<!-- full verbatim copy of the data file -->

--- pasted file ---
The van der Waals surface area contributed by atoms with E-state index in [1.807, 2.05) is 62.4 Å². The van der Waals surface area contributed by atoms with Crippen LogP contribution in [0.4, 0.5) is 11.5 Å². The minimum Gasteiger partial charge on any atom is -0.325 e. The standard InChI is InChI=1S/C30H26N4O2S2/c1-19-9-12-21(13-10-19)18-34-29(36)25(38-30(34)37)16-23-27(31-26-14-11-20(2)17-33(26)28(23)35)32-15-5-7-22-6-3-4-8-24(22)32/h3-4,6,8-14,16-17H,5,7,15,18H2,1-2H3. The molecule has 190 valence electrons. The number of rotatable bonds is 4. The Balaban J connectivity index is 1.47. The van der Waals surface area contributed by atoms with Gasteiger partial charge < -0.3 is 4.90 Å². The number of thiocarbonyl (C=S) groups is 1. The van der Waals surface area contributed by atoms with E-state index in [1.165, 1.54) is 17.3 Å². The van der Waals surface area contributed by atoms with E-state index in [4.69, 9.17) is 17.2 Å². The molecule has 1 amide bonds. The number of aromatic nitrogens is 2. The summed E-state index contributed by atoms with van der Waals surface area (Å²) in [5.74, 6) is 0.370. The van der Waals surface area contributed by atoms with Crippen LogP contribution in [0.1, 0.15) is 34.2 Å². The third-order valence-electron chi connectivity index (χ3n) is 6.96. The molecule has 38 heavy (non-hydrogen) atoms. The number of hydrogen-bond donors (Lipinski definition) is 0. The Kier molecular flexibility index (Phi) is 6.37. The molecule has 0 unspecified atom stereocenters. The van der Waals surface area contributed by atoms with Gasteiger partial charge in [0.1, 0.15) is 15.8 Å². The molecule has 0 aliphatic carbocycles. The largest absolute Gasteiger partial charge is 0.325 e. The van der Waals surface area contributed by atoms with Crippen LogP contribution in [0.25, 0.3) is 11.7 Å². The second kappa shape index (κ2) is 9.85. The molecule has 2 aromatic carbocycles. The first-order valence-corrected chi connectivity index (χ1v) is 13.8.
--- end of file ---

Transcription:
The van der Waals surface area contributed by atoms with E-state index in [1.807, 2.05) is 62.4 Å². The van der Waals surface area contributed by atoms with Crippen LogP contribution in [0.4, 0.5) is 11.5 Å². The minimum Gasteiger partial charge on any atom is -0.325 e. The standard InChI is InChI=1S/C30H26N4O2S2/c1-19-9-12-21(13-10-19)18-34-29(36)25(38-30(34)37)16-23-27(31-26-14-11-20(2)17-33(26)28(23)35)32-15-5-7-22-6-3-4-8-24(22)32/h3-4,6,8-14,16-17H,5,7,15,18H2,1-2H3. The molecule has 190 valence electrons. The number of rotatable bonds is 4. The Balaban J connectivity index is 1.47. The van der Waals surface area contributed by atoms with Gasteiger partial charge < -0.3 is 4.90 Å². The number of thiocarbonyl (C=S) groups is 1. The van der Waals surface area contributed by atoms with E-state index in [1.165, 1.54) is 17.3 Å². The van der Waals surface area contributed by atoms with E-state index in [4.69, 9.17) is 17.2 Å². The molecule has 1 amide bonds. The number of aromatic nitrogens is 2. The summed E-state index contributed by atoms with van der Waals surface area (Å²) in [5.74, 6) is 0.370. The van der Waals surface area contributed by atoms with Crippen LogP contribution in [0.1, 0.15) is 34.2 Å². The third-order valence-electron chi connectivity index (χ3n) is 6.96. The molecule has 38 heavy (non-hydrogen) atoms. The number of hydrogen-bond donors (Lipinski definition) is 0. The Kier molecular flexibility index (Phi) is 6.37. The molecule has 0 unspecified atom stereocenters. The van der Waals surface area contributed by atoms with Gasteiger partial charge in [0.1, 0.15) is 15.8 Å². The molecule has 0 aliphatic carbocycles. The largest absolute Gasteiger partial charge is 0.325 e. The van der Waals surface area contributed by atoms with Crippen LogP contribution in [0.25, 0.3) is 11.7 Å². The second kappa shape index (κ2) is 9.85. The molecule has 2 aromatic carbocycles. The first-order valence-corrected chi connectivity index (χ1v) is 13.8.